|Date Published||30 May 2017|
Journalist Nora Sand discovers that a decades-old cold case concerning two missing girls is about to become too hot to handle.
When she opens the case, she finds a selection of dated photos. Nothing seedy – just lone girls standing up against walls, casual, some smiling and some flirting with the camera. Then one of the photos catches her eye. It is different from the others; a picture of two girls. And there’s something else. Soon Nora realises they are two Danish girls who went missing on a trip to England in 1985. Curiosity soon escalates to risk-taking as Nora finds herself investigating their disappearance, which involves a serial killer doing life. But surely it can’t be that dangerous if he is locked away …
I’m in. Since the all too brief encounter with the inimitable Stieg Larsson, I have been a sucker for Scandinavian crime-writers. Whatever the reason, I ignore my ambivalence to reading translated work and get stuck in.
Written in the third person past tense, the story sticks with the protagonist from start to finish, giving a degree of intimacy and a capacity to get to know Nora. And there is much to like about her, despite her moments of crass stupidity. For once, the reader is treated to a reasonably atypical journalist. Yes, she is passionate about her work. Yes, her boss is a pain in the arse. Yes, her non-existent love-life is going to Hades. But, despite her feistiness, she doesn’t come across as a stereotypical, near-alcoholic, predatorial reporter.
Although in theory, this is a two-destination story, flitting between Denmark and England, there is a lack of clarity in places, leaving the reader wondering at times where Nora is. This is made worse by one English village, important to the plot, being fictional, while all the other places are real. Worse still, the fictitious village has a name that could be Danish or English.
The love interest is corny and utterly predictable. Gosh, Nora has unexpected feelings for her lifelong friend, Andreas. Gosh, he has a girlfriend who an idiot could see he is not as in to as he is Nora. Gosh, Nora blows hot and cold and hides her feelings. Crikey, just when she needs him, Andreas flies off to another country without realising the danger Nora is in. For a journalist, Nora clearly has a problem with communication. I wanted to slap her, and tell her to grow up.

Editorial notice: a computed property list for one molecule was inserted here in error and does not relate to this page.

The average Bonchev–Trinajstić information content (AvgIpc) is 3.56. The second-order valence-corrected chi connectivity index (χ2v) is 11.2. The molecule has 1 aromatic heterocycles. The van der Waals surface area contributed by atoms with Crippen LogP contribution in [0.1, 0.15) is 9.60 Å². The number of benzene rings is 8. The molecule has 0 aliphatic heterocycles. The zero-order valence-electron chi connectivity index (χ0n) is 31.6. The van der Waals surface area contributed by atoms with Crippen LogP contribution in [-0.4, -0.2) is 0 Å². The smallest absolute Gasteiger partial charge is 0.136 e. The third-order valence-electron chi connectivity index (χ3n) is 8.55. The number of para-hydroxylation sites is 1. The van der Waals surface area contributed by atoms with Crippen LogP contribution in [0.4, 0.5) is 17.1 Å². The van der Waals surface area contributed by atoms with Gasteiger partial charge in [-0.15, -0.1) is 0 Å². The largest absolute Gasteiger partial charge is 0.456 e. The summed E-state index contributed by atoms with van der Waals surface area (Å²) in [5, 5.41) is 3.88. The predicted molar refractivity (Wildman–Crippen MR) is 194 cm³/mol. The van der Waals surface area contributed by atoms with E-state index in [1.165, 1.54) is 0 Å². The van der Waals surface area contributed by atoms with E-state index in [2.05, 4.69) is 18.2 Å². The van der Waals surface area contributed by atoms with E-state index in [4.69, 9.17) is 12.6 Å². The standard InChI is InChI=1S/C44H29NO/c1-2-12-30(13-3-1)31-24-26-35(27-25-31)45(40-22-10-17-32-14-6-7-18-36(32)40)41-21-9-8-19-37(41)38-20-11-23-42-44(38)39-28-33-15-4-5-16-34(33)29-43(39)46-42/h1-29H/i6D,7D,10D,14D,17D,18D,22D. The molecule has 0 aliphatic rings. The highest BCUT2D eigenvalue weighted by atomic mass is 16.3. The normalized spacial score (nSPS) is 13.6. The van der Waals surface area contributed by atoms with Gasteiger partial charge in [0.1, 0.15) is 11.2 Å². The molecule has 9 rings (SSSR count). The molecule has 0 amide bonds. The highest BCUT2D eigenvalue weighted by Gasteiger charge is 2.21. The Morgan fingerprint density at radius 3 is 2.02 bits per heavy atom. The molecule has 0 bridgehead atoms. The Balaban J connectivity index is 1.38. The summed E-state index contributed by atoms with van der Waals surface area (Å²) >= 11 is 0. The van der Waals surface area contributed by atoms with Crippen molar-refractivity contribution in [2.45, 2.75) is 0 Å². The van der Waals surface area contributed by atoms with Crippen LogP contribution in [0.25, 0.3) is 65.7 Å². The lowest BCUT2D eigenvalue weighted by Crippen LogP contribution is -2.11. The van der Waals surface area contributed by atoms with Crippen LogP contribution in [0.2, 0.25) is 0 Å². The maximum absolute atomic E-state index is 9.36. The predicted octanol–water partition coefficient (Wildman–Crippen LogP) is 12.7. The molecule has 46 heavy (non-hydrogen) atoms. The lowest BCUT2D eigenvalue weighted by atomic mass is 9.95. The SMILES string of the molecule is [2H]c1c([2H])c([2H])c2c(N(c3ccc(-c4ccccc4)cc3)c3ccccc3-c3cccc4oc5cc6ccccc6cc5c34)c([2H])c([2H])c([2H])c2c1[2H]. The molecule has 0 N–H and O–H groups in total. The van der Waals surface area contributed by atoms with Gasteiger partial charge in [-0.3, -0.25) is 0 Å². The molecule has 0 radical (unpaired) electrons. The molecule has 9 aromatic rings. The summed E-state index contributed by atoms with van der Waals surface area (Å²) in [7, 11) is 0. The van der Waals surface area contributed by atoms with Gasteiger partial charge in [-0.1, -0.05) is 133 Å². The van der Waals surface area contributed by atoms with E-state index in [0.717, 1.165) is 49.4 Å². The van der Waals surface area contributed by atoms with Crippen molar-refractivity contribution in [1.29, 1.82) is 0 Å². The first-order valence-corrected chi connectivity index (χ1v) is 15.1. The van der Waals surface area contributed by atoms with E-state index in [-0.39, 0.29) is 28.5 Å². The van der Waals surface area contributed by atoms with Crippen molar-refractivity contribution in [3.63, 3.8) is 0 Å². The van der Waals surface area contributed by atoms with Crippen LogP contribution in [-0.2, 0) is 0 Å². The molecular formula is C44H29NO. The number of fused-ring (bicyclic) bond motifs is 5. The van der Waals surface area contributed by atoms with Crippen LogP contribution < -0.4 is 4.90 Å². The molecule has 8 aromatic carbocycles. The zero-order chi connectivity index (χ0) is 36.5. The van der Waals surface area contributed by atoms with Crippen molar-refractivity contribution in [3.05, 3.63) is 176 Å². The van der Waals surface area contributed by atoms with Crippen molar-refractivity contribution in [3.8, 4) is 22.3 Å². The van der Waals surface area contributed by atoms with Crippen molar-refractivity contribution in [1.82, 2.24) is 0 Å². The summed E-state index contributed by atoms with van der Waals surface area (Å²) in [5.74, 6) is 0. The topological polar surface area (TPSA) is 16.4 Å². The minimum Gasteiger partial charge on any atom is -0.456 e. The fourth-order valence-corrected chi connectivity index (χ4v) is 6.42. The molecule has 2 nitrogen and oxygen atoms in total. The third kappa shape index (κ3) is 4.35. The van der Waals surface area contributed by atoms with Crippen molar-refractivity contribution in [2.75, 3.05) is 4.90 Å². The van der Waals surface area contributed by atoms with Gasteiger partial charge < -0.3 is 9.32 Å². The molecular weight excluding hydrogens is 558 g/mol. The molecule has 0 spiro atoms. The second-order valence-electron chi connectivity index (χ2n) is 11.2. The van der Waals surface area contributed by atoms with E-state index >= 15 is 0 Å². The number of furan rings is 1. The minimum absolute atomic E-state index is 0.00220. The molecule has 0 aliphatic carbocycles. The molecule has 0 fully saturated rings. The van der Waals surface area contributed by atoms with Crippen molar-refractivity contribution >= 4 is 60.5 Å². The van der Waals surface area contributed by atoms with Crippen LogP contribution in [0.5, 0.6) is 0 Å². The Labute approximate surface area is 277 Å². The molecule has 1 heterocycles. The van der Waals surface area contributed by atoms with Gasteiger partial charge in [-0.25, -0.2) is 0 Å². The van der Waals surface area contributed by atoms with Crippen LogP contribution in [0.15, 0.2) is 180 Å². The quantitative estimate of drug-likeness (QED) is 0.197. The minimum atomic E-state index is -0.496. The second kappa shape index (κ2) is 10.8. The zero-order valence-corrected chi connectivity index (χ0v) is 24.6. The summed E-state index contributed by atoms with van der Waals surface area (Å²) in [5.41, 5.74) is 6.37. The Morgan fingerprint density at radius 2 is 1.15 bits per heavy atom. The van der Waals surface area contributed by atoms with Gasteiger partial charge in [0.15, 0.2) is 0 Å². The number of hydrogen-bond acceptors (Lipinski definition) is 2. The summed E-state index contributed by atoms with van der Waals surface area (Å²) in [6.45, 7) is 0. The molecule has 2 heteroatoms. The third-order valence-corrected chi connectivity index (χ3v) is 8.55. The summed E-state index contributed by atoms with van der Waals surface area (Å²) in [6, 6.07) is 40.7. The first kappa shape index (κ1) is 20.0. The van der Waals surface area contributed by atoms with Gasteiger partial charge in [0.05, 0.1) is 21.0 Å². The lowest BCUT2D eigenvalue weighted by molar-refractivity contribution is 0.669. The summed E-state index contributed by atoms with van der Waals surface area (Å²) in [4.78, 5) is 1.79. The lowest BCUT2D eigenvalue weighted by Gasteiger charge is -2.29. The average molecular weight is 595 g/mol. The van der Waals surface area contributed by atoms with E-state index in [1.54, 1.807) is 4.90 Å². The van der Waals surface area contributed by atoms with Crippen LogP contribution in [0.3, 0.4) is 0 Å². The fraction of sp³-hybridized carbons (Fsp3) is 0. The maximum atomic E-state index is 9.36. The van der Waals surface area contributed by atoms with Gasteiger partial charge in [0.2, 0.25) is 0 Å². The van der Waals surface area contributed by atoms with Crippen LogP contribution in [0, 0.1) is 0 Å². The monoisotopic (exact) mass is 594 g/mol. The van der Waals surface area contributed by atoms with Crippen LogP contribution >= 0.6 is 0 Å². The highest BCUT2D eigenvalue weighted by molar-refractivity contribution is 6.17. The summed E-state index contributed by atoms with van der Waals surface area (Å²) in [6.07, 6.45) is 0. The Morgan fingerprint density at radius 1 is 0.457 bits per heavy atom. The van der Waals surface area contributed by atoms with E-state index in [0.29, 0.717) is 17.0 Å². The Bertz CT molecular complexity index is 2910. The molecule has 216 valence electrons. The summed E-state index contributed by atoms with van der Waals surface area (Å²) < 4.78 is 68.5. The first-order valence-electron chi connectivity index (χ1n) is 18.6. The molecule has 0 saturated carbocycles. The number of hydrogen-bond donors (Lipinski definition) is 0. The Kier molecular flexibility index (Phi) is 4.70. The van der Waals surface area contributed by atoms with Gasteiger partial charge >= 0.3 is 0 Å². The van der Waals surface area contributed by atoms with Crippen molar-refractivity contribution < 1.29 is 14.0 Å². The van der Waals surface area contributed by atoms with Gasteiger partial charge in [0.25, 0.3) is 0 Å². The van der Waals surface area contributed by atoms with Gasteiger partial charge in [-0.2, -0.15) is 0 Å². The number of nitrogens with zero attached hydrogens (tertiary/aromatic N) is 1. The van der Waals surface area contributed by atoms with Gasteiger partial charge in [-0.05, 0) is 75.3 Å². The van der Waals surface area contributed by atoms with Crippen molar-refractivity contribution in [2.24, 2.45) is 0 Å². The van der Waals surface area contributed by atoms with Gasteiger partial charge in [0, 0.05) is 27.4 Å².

Equally trite is the impression Nora has of the English and our culture. Here, the author’s voice comes through, too loud, too clear; an intrusive distraction. Another annoyance is the protagonist munching her way through the entire investigation. While it makes a change from reading about the main character downing shot after shot, in the end I was bored, if not a little jealous, with the unending lists of food. Neither does an in-depth description of each character’s clothes do it for me. If it doesn’t advance the plot or give me an insight to the character, don’t waste words on the wardrobe.
Although the plot is reasonable, a large bucket of conveniences and a heap of unlikely behaviour on the part of the law enforcers, let alone Nora, gave my suspension of disbelief a hammering. The outcome is predictable, and the reveal overworked.
Finally, one of my dislikes is the regular replacement of ‘said’ during dialogue. Particularly when the author uses such words as quipped (pretentious) and laughed (impossible). Unfortunately, this happens all too frequently in Fatal Crossing.
Reading back, it sounds like I hated this book. Not at all. Despite its girlish slant, it is a fairly well-paced read, and shows potential. It has enough dark and graphic scenes to satisfy. There is a good balance of introspection and action. And it certainly entertains.
Reviewed 30 September 2017 by Kati Barr-Taylor
Kati Barr-Taylor lives in her ‘cosy pigsty’ in the Dordogne. She satisfies her literary cravings by translating, writing, editing and reading.